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CLIPPER/PRINT CODES

connerb
connerb asked
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Last Modified: 2008-02-01
How do I code in my Print Codes in Clipper to set up a printer to print 8 lines per inch.  I have codes, but don't how  to do the source codes ya know?????
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Commented:
For CLIPPER, I know not. But easiest way is to gen a short control file and send that to the printer prior to launching clipper. I use DEBUG to create this type of file. Assume we're going to create 8LPI and that the code for the 8LPI command is <esc>L8 (made up code) Then your DEBUG session might be:

DEBUG 8LPI         'Init file name
-F 0,1000 0            'Fill mem with 0's
-A 100                   'Assemble at 100
xxxx:0100   DB 27   'Define Esc
xxxx:0101   DB "L8"   'Define rest of code
xxxx:0103   <enter>   'Stop assembly
-RCX                     'CX:BX contains bytes to save. Last inst was at 3 so that is count
3
-W                        'Tell prog to save three bytes
-Q                         'Exit debug

At this point you'll be back at DOS prompt with little 3 byte file, 8LPI

In you batch to fire clipper (or any other prog that wants 8 LPI) put:

@ECHO OFF
COPY /B 8LPI PRN
.

The /B switch is required to tell DOS to send the number of bytes given in the file size and  not to look for a <Ctrl Z> (EOF) marker.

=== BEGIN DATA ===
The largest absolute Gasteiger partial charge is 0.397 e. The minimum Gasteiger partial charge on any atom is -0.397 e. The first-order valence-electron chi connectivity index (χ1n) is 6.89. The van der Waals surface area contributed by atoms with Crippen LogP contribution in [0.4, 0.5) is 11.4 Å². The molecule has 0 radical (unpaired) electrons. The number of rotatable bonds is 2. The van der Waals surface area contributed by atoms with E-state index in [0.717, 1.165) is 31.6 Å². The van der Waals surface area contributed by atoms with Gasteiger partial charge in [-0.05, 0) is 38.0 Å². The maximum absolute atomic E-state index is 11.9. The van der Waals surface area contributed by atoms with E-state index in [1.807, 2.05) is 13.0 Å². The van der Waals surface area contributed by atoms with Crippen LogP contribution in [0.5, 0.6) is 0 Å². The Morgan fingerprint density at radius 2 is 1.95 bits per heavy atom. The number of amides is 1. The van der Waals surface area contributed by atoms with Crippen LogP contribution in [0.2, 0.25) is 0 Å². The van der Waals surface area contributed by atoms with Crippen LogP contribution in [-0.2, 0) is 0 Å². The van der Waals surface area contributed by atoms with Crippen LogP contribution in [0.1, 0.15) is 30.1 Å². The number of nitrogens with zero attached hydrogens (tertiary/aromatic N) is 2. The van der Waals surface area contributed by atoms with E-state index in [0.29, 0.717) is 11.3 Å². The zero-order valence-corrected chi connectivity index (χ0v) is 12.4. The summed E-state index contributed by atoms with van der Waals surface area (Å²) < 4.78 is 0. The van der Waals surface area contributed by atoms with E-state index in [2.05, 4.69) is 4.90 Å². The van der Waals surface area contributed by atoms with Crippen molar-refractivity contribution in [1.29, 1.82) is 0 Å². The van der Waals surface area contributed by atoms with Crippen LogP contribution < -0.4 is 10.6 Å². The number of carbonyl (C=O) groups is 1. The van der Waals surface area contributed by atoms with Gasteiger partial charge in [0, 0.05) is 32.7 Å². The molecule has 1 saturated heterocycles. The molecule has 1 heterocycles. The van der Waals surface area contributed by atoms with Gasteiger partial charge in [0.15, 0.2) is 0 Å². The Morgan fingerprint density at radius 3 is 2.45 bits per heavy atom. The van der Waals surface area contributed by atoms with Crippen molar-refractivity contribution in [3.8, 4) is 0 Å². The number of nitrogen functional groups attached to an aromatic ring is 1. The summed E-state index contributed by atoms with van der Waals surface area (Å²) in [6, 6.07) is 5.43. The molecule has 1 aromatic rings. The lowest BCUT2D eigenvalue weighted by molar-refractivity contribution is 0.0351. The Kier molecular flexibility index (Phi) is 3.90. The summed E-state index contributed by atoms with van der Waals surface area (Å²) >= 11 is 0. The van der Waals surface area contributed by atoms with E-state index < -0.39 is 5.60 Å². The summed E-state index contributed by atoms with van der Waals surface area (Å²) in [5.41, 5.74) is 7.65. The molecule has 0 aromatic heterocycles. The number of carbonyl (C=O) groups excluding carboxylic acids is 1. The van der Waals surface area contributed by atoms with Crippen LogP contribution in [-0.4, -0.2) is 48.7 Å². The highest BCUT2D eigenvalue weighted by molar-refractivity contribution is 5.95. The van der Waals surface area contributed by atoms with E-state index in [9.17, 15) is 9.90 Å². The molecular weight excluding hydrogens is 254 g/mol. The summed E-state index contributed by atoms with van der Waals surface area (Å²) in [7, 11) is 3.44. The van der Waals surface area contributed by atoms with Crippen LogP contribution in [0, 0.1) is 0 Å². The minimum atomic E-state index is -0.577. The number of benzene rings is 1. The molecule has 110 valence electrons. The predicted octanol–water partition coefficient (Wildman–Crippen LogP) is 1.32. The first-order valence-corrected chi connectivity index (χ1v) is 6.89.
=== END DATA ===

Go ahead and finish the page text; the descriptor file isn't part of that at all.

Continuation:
This works well.

Author

Commented:
no disrespect intended, i appreciate your answer but i really don't know anything about debug either, i'm a mainframe programmer that got stuck with a pc project.  I would be interested in another solution that might be a little easier to understand.  Or if anyone knows of a tech-support # for Clipper, maybe that would help?
thanks for the time.
Commented:
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Author

Commented:
Well i got that to compile,  I haven't acutally tried it on the printer(at another sight) so i'll have to test it tomorrow, thanks a lot, maybe you know what the chr() for 'C' is??

Commented:
Ascii is exactly a byte long, so I guess you could use itoa(ascii_code) to make it a char, or, even easier, just try something like:
char ESCAPE = 27;
(I'm no too good with C, either! :)

Commented:
I just understood what you asked (Sorry, my English is not too good...) the ASCII for 'C' (uppercase) is 67 (A=65, B=66 etc.) Anyway, you can get an ascii table in any DOS programmer's handbook :)

Author

Commented:
asthalas, hay thanks a lot, i feel quite stupid now for not knowing that, being that i'm a programmer and all,  Well I spent 3 days searching the net for an answer to my problem, then found this sight and got it answered in a few hours!!  This sight is great!
Thanks for all the help experts..
i'll probably be back soon=-)
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